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Bhagavad Gita Chapter 5 Verse 12

भगवद् गीता अध्याय 5 श्लोक 12

युक्तः कर्मफलं त्यक्त्वा शान्तिमाप्नोति नैष्ठिकीम्।
अयुक्तः कामकारेण फले सक्तो निबध्यते।।5.12।।

English Translation - Swami Gambirananda

5.12 Giving up the result of work by becoming resolute in faith, one attains Peace arising from steadfastness. One who is lacking in resolute faith, being attached to the result under the impulsion of desire, becomes bound.

English Translation - Swami Sivananda

5.12 The united one (the well poised or the harmonised) having abandoned the fruit of action attains to the eternal peace: the non-united only (the unsteady or the unbalanced) impelled by desire, attached to the fruit, is bound.

English Translation - Dr. S. Sankaranarayan

5.12. Having abandoned [the attachment for] the fruit of actions, the master of Yoga attains the highest Peace. [But] the person, other than the master of Yoga, attached to the fruit of action, is bound by his action born of desire.

English Commentary - Swami Sivananda

5.12 युक्तः the united one (the well poised)? कर्मफलम् fruit of action? त्यक्त्वा having abandoned? शान्तिम् peace? आप्नोति attains? नैष्ठिकीम् final? अयुक्तः the nonunited one? कामकारेण impelled by desire? फले in the fruit (of action)? सक्तः attached? निबध्यते is bound.Commentary Santim naishthikim is interpreted as peace born of devotion of steadfastness. The harmonious man who does actions for the sake of the Lord without expectation of the fruit and who says? I do actions for my Lord only? not for my personal gain or profit? attains to the peace born of devotion? through the following four stages? viz.? purity of mind? the attainment of knowledge? renunciation of actions? and steadiness in wisdom. But the unbalanced or the unharmonised man who is led by desire and who is attached to the fruits of the actions and who says? I have done such and such an action I will get such and such a fruit? is firmly bound.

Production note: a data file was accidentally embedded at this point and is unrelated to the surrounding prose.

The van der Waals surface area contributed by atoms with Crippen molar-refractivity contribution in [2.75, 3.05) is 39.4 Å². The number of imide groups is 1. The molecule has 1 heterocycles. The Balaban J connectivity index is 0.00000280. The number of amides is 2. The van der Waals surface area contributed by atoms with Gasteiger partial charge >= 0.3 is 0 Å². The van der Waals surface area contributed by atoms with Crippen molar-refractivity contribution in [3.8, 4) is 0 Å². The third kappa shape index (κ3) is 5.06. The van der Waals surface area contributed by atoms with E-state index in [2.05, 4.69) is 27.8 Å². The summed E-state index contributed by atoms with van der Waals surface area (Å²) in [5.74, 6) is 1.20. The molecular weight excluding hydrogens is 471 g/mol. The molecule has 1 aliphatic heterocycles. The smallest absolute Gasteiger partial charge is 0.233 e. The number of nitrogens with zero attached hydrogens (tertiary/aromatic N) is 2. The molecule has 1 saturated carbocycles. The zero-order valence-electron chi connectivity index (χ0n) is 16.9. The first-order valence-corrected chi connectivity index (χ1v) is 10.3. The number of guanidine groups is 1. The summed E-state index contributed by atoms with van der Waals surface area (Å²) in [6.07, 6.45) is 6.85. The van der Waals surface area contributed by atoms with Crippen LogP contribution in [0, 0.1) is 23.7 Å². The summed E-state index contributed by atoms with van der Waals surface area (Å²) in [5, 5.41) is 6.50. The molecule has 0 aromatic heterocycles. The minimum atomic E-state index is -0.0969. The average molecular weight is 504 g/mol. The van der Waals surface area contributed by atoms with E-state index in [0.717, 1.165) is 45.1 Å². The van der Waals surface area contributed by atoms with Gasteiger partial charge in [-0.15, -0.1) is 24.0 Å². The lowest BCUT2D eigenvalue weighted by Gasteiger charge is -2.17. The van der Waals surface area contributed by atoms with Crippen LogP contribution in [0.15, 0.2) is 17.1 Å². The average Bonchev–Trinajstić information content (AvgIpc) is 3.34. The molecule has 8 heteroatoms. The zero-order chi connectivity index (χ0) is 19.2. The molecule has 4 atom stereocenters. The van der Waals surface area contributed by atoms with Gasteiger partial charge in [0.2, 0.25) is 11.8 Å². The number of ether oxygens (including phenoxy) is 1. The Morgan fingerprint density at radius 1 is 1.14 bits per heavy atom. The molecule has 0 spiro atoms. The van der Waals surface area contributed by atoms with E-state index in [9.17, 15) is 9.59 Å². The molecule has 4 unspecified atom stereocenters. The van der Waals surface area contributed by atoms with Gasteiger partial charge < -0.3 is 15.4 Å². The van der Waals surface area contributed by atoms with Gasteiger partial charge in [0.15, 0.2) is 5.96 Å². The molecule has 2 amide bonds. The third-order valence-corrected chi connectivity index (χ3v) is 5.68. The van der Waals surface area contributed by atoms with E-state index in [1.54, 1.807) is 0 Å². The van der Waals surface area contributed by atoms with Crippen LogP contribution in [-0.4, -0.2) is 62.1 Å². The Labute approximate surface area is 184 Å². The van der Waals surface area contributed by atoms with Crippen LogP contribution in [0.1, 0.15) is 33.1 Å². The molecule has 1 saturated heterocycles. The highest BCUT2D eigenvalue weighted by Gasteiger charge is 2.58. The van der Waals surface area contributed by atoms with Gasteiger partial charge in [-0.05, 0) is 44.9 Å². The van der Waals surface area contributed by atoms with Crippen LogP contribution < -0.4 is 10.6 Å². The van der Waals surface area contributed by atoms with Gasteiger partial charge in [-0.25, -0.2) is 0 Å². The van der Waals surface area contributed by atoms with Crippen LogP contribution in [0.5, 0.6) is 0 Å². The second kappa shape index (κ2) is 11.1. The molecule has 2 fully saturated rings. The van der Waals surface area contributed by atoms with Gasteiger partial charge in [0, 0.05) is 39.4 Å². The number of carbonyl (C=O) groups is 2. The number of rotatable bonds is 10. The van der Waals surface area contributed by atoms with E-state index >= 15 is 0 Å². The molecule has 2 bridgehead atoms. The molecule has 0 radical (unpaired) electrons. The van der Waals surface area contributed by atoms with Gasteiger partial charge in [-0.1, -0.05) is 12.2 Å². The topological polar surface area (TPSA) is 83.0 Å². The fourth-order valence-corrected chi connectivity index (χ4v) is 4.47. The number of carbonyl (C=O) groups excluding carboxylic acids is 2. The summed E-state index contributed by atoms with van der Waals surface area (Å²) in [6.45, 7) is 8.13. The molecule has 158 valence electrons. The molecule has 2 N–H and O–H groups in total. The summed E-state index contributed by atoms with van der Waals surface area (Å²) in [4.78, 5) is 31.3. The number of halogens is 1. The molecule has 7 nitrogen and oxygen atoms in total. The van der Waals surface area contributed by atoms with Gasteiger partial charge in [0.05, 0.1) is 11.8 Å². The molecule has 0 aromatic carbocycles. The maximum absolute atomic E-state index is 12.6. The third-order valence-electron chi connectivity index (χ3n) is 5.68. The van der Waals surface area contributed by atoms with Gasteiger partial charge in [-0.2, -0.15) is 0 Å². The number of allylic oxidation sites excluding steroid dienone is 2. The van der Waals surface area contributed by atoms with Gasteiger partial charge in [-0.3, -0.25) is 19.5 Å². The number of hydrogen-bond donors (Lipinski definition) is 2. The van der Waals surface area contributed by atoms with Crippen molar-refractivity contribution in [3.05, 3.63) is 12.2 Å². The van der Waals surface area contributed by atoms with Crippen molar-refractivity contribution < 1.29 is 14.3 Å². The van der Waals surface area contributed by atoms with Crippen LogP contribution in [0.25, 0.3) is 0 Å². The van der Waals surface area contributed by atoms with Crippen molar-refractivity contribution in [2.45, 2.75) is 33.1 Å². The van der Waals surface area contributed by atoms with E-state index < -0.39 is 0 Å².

English Translation of Sanskrit Commentary By Sri Shankaracharya's